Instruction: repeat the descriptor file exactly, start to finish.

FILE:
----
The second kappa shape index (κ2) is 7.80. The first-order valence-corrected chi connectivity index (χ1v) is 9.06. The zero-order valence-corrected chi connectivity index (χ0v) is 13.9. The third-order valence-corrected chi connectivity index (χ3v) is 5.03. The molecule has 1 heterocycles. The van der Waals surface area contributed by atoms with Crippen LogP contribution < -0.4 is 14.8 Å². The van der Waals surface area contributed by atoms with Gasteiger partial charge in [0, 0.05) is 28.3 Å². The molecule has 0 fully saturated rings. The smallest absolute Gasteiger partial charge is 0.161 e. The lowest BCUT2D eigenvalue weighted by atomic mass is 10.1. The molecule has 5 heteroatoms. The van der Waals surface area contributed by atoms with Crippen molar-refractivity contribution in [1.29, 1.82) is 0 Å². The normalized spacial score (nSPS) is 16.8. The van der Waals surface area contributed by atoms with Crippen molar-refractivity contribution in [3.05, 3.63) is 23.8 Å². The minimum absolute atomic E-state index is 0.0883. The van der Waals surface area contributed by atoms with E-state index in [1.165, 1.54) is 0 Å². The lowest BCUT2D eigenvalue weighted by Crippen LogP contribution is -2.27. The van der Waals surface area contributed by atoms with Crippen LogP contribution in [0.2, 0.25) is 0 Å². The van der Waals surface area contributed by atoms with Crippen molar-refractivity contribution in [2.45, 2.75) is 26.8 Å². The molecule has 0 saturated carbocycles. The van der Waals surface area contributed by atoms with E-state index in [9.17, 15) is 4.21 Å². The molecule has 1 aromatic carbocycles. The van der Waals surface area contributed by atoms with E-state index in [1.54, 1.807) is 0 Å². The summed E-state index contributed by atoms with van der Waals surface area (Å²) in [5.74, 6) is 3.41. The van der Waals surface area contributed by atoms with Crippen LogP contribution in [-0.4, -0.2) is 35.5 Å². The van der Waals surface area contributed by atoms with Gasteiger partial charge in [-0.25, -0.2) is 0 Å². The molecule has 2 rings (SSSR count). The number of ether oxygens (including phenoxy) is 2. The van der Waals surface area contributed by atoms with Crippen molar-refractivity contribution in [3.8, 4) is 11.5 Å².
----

The second kappa shape index (κ2) is 7.80. The first-order valence-corrected chi connectivity index (χ1v) is 9.06. The zero-order valence-corrected chi connectivity index (χ0v) is 13.9. The third-order valence-corrected chi connectivity index (χ3v) is 5.03. The molecule has 1 heterocycles. The van der Waals surface area contributed by atoms with Crippen LogP contribution < -0.4 is 14.8 Å². The van der Waals surface area contributed by atoms with Gasteiger partial charge in [0, 0.05) is 28.3 Å². The molecule has 0 fully saturated rings. The smallest absolute Gasteiger partial charge is 0.161 e. The lowest BCUT2D eigenvalue weighted by atomic mass is 10.1. The molecule has 5 heteroatoms. The van der Waals surface area contributed by atoms with Crippen molar-refractivity contribution in [1.29, 1.82) is 0 Å². The normalized spacial score (nSPS) is 16.8. The van der Waals surface area contributed by atoms with Crippen molar-refractivity contribution in [3.05, 3.63) is 23.8 Å². The minimum absolute atomic E-state index is 0.0883. The van der Waals surface area contributed by atoms with E-state index in [1.165, 1.54) is 0 Å². The lowest BCUT2D eigenvalue weighted by Crippen LogP contribution is -2.27. The van der Waals surface area contributed by atoms with Crippen LogP contribution in [0.2, 0.25) is 0 Å². The van der Waals surface area contributed by atoms with Crippen molar-refractivity contribution in [2.45, 2.75) is 26.8 Å². The molecule has 0 saturated carbocycles. The van der Waals surface area contributed by atoms with E-state index in [9.17, 15) is 4.21 Å². The molecule has 1 aromatic carbocycles. The van der Waals surface area contributed by atoms with E-state index in [1.54, 1.807) is 0 Å². The summed E-state index contributed by atoms with van der Waals surface area (Å²) in [5.74, 6) is 3.41. The van der Waals surface area contributed by atoms with Crippen LogP contribution in [-0.4, -0.2) is 35.5 Å². The van der Waals surface area contributed by atoms with Gasteiger partial charge in [-0.25, -0.2) is 0 Å². The molecule has 2 rings (SSSR count). The number of ether oxygens (including phenoxy) is 2. The van der Waals surface area contributed by atoms with Crippen molar-refractivity contribution in [3.8, 4) is 11.5 Å².